In this, our 161st newsletter, we present our annual update to our animated chart of the largest companies, now extended to include results for 2022.

The picture above shows the leading companies when Fortune first did a list of all US companies for 1994 (previously they focused on manufacturing companies), last year, and half-way through the 28 years, at 2008.  Here are the animated charts to more clearly see the company names for the largest 25 and 50, based on revenues.  In future newsletters and posts we will provide similar charts for profits, market capitalization, and the largest employers.

You can pause them and move them to any year to see the lists of the top 25 and top 50 (which is a tall chart and requires some scrolling).  We find studying them over and over very worthwhile in understanding economic change in America.  Watch a chart looking at a color, like turquoise for health or dark blue for tech companies, to see their rise.  Or track an individual company from year to year, witnessing the rise of Enron followed by its rapid descent, or the late entry of Amazon and the company’s remarkable rise.  In 2022, Tesla edged into the bottom of the top 50.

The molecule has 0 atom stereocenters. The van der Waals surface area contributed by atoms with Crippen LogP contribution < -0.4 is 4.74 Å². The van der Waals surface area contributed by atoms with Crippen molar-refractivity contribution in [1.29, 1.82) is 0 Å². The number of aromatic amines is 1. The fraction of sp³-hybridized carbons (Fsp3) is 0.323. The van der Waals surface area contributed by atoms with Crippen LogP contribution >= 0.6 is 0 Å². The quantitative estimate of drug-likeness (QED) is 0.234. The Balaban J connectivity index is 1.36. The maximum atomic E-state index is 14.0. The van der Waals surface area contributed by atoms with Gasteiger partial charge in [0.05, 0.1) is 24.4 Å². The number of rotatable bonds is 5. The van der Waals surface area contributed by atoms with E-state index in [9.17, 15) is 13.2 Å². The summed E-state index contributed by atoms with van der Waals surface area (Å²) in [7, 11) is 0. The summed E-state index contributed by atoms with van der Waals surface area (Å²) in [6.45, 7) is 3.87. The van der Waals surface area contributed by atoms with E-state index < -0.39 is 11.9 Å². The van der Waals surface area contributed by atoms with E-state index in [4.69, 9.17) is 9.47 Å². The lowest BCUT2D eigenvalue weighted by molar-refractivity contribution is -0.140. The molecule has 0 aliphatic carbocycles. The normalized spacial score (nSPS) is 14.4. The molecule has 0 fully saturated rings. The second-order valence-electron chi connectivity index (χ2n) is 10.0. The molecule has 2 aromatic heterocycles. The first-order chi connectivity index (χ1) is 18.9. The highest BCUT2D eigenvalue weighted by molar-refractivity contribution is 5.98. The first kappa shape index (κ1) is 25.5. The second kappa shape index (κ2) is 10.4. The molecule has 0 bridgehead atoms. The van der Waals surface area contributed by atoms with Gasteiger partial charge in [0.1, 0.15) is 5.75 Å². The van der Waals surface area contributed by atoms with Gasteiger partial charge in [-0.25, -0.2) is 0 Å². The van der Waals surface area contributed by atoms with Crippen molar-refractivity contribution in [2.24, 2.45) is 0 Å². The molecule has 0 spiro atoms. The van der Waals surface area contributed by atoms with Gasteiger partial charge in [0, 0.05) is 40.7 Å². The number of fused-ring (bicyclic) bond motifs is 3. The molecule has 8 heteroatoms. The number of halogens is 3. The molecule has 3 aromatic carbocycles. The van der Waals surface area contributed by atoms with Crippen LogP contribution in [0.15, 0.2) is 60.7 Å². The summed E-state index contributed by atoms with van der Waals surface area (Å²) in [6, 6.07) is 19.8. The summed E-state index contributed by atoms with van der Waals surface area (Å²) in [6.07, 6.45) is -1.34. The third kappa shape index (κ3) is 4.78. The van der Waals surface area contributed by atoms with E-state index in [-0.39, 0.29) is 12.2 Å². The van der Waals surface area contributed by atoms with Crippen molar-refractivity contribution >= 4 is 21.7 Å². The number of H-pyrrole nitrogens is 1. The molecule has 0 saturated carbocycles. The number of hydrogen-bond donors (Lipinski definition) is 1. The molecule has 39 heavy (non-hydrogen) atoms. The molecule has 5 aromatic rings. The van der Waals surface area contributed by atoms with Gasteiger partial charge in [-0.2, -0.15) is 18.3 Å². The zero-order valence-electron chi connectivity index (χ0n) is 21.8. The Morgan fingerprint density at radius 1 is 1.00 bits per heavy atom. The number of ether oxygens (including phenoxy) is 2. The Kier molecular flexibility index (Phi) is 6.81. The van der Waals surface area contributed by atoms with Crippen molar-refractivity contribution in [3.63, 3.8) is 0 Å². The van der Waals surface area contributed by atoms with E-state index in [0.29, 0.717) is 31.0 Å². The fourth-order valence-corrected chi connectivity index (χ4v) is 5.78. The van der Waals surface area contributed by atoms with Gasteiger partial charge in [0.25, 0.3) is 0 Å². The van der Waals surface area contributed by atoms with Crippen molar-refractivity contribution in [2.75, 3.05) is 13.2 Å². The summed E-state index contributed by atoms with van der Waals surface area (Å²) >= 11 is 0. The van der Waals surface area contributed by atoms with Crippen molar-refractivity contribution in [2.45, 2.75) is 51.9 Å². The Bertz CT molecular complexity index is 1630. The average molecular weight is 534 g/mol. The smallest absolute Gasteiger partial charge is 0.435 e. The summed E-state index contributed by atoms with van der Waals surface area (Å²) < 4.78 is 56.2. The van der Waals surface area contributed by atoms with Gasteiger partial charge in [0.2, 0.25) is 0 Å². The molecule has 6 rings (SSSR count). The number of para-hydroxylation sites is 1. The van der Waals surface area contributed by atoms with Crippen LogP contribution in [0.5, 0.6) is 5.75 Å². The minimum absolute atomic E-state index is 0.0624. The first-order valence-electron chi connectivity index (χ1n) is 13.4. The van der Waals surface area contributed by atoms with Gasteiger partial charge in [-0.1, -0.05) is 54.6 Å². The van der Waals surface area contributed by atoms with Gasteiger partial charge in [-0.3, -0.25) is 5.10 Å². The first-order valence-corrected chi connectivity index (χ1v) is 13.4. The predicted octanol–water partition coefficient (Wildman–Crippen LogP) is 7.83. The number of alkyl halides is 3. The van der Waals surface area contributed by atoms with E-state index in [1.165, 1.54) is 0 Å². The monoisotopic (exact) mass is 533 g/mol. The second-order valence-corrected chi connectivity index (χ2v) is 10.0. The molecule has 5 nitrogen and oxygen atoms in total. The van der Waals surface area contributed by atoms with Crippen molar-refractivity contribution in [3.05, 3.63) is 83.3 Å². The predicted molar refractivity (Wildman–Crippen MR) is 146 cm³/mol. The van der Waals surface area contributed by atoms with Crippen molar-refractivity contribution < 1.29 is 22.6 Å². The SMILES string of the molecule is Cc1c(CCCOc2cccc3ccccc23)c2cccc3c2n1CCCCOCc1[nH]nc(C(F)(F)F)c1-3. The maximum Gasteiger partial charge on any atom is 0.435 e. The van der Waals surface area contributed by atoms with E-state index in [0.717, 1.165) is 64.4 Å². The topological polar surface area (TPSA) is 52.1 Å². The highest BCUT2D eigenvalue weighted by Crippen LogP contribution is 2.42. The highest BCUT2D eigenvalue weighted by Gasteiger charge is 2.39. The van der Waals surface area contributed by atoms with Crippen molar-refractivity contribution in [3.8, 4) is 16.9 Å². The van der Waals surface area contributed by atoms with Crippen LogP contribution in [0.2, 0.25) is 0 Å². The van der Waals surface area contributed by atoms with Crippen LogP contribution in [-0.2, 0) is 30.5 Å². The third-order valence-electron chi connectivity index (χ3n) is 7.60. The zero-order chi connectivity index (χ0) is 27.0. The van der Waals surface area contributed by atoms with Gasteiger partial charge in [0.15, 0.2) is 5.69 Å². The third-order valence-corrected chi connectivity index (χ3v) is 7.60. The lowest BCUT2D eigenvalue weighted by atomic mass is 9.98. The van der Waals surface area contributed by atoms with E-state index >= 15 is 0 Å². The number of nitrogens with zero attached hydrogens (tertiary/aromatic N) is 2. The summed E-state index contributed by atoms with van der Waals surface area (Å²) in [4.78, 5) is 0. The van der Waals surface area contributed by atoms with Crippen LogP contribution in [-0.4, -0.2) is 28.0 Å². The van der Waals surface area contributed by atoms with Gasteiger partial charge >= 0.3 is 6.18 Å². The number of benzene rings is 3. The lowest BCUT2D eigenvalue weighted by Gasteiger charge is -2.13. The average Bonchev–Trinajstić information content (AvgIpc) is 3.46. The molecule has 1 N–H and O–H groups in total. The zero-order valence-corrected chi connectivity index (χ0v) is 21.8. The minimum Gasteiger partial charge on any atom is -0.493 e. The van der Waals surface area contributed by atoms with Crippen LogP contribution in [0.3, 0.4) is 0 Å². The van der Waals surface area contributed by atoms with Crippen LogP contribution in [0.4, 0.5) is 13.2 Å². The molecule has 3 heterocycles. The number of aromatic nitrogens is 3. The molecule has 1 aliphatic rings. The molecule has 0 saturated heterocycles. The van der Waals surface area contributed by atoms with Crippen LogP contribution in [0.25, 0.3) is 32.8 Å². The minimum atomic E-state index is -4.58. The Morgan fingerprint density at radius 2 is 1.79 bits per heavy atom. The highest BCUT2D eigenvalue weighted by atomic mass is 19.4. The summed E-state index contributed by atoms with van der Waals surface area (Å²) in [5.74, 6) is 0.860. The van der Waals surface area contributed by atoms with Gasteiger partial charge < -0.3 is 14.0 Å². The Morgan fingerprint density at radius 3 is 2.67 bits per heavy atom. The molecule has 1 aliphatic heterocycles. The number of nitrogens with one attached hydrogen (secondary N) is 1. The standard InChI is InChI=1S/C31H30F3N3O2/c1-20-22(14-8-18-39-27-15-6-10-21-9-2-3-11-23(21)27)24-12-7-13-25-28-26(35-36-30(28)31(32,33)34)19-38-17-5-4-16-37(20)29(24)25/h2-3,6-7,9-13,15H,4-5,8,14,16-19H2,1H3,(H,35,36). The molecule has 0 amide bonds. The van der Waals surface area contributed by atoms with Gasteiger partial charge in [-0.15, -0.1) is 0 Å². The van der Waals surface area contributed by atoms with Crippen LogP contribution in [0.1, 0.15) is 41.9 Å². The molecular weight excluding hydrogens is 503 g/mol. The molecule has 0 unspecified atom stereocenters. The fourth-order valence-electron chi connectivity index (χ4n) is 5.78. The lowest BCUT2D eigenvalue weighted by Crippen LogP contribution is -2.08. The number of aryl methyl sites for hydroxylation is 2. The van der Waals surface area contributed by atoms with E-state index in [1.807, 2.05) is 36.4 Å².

You can also watch and share a youtube video of the chart here.

If you look at these screenshots, you can see the change in our industrial structure.  Each industry has a different color.  In 1994, the two orange bars are the top are Ford and GM, still on the list today but much lower.  By 2008, the dark green of the energy industry took the top spot with ExxonMobil #1, but with purple retailer Walmart right behind it.  In 2022, Walmart finished its eleventh year in a row as the world’s largest company, registering over $600 billion in annual sales, a level never before reached by any company.  The big change, though, is the rise of the health industry, shown in turquoise.  United Health is 5th and CVS Health, the largest company ever headed by a woman, is 6th biggest.

Here are larger versions of screenshots from our animated chart, broken down into four seven-year intervals.

Please send us any comments or thoughts on all this data by replying to this email.

Thanks for your readership; please share this newsletter with everyone you think might be interested.

Gary Hoover
Executive Director
American Business History Center

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